6 Healthy-Eating Secrets of the Blue Zone Diet

Por Matthew Kadey, R.D. |

These smart food strategies help some of the world's longest-living people thrive well into their 90s. We're sharing their best nutrition secrets with you.

happy senior woman buying fresh vegetables for a story on the blue zone diet

If you haven't heard about Blue Zones before, it's time to start paying attention. These geographical areas were identified by National Geographic explorer Dan Buettner, and they are the five cities in the world that statistically have some of the longest-living and healthiest populations:

  • Okinawa, Japan
  • Sardinia, Italy
  • Nicoya, Costa Rica
  • Ikaria, Greece
  • Loma Linda, California

Despite their geographical differences, these cities all have several lifestyle habits in common that contribute to their notable longevity, including some ways that they approach food and mealtime.

The life expectancy in the Blue Zones isn't just higher. Many older adults are also healthier than the norm, with their minds and bodies still sharp and strong deep into their golden years.

Want to age like they do? Try these six eating strategies for better odds for a longer, healthier and happier life.

Healthy eating and fitness go together! SilverSneakers classes and events are happening daily at participating gyms, online through SilverSneakers LIVE, and at community centers near you. Activate your free online account to get started.

1. Eat More Plants

Meatless Mondays and plant-based foods are all the rage in the U.S. these days, but people who live in the Blue Zones ate plenty of plants long before it became trendy. They may eat tofu in Okinawa and beans and rice in a Costa Rican village, but eating less meat and more legumes, whole grains, seasonal fruits and local garden vegetables and herbs is a common thread among these five places.

A constant flow of scientific research supports this approach. A study of more than 75,000 adults in the journal Circulation found that those who consistently eat a healthy, plant-based diet — like choosing whole grains instead of processed carbs — were less likely to die young from heart disease.

Healthy plant-based foods are rich in micronutrients, fiber and antioxidants that help lower the risk for several other deadly diseases too, such as diabetes and cancer. Vegetarian fare also often has fewer calories, which also helps keep body weight lower throughout your life cycle.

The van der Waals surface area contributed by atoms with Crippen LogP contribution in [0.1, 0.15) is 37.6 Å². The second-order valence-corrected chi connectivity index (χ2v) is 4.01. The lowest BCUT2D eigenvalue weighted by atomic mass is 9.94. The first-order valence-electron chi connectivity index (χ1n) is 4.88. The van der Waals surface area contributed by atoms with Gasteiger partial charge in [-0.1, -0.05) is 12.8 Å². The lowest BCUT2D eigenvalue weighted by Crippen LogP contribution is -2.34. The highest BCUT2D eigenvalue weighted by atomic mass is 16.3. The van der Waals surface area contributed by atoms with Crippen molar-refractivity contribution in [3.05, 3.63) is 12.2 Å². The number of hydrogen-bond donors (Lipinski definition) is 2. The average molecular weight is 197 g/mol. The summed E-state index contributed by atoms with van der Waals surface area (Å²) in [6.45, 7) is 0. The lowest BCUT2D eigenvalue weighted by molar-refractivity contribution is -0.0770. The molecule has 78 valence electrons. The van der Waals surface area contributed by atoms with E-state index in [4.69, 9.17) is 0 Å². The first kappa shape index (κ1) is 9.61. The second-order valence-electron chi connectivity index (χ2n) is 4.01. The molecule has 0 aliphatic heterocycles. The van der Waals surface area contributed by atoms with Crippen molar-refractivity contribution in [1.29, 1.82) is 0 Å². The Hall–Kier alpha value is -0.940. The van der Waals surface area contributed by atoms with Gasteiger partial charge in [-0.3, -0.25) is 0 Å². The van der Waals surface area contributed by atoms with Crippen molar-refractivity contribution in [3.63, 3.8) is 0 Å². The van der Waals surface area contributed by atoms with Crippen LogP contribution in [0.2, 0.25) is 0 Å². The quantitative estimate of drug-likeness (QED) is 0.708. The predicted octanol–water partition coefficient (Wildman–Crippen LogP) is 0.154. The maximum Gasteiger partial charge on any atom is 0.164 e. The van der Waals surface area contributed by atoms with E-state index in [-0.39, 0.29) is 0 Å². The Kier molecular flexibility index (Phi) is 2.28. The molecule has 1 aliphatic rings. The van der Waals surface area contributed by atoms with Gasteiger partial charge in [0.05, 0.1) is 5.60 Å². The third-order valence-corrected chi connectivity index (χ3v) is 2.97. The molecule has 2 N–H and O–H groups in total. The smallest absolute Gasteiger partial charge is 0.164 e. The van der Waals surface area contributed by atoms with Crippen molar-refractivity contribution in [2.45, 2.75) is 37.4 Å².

For the most part, most healthy older people living in Blue Zones aren't strict vegetarians. They eat meat and high-fat dairy less often and in smaller portions than what is typical in a standard American diet. If you don't want to give up animal protein entirely, have 3 to 4 ounces of lean meat, chicken or fish a few times a week. The rest of your plate should be filled with plant-based foods.

Recommended reading: How to Start Eating Plant-Based: The SilverSneakers Guide
¿En qué consiste la dieta flexitariana y debería usted probarla?

2. Make a Bigger Breakfast and Smaller Lunch and Dinner

Blue Zone residents tend to eat their largest meals early in the day. And research backs that concept up: According to the International Journal of Obesity, people who ate a higher percentage of daily calories within two hours of waking were at lower risk of being overweight or obese than those who eat the most two hours before going to bed at night.

A different study found that eating more calories earlier in the day can also lower your risk of death from diabetes and cardiovascular disease. Experts suspect that eating early may provide some metabolism advantages and help people make healthier food choices. Not many Blue Zone centenarians are snacking on potato chips late at night, after all.

3. Remember That Beverages Have Calories Too

The drinks of choice in Blue Zones are typically water, coffee, tea and a little wine. Missing from this list are sugary beverages, particularly soda, which are terrible for good health and longevity. According to the Centers for Disease Control and Prevention, consuming a lot of beverages sweetened with sugar can lead to obesity, type 2 diabetes, and heart, kidney and liver disease.

Coffee lovers, take note: Old-timers in Sardinia, Nicoya and Ikaria aren't drowning their coffee with syrups either. If you make an effort to greatly limit the amount of liquid sugar you consume, you'll be one step closer to aging well.